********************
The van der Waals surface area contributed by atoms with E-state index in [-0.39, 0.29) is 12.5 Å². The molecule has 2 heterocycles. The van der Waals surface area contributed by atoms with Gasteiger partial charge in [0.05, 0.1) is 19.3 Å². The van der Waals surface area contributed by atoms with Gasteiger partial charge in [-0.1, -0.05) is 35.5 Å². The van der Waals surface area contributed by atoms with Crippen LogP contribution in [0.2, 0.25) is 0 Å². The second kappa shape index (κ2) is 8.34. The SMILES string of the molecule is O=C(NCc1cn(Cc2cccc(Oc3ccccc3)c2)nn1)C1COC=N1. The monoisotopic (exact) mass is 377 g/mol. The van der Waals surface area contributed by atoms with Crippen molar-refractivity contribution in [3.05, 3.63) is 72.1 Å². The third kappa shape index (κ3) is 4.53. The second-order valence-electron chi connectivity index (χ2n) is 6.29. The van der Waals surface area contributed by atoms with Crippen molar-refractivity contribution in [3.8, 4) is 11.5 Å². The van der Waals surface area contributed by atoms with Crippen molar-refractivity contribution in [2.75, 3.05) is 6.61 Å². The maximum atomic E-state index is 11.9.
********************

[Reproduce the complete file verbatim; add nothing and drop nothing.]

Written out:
The van der Waals surface area contributed by atoms with E-state index in [-0.39, 0.29) is 12.5 Å². The molecule has 2 heterocycles. The van der Waals surface area contributed by atoms with Gasteiger partial charge in [0.05, 0.1) is 19.3 Å². The van der Waals surface area contributed by atoms with Gasteiger partial charge in [-0.1, -0.05) is 35.5 Å². The van der Waals surface area contributed by atoms with Crippen LogP contribution in [0.2, 0.25) is 0 Å². The second kappa shape index (κ2) is 8.34. The SMILES string of the molecule is O=C(NCc1cn(Cc2cccc(Oc3ccccc3)c2)nn1)C1COC=N1. The monoisotopic (exact) mass is 377 g/mol. The van der Waals surface area contributed by atoms with Crippen molar-refractivity contribution in [3.05, 3.63) is 72.1 Å². The third kappa shape index (κ3) is 4.53. The second-order valence-electron chi connectivity index (χ2n) is 6.29. The van der Waals surface area contributed by atoms with Crippen molar-refractivity contribution in [3.8, 4) is 11.5 Å². The van der Waals surface area contributed by atoms with Crippen molar-refractivity contribution in [2.75, 3.05) is 6.61 Å². The maximum atomic E-state index is 11.9.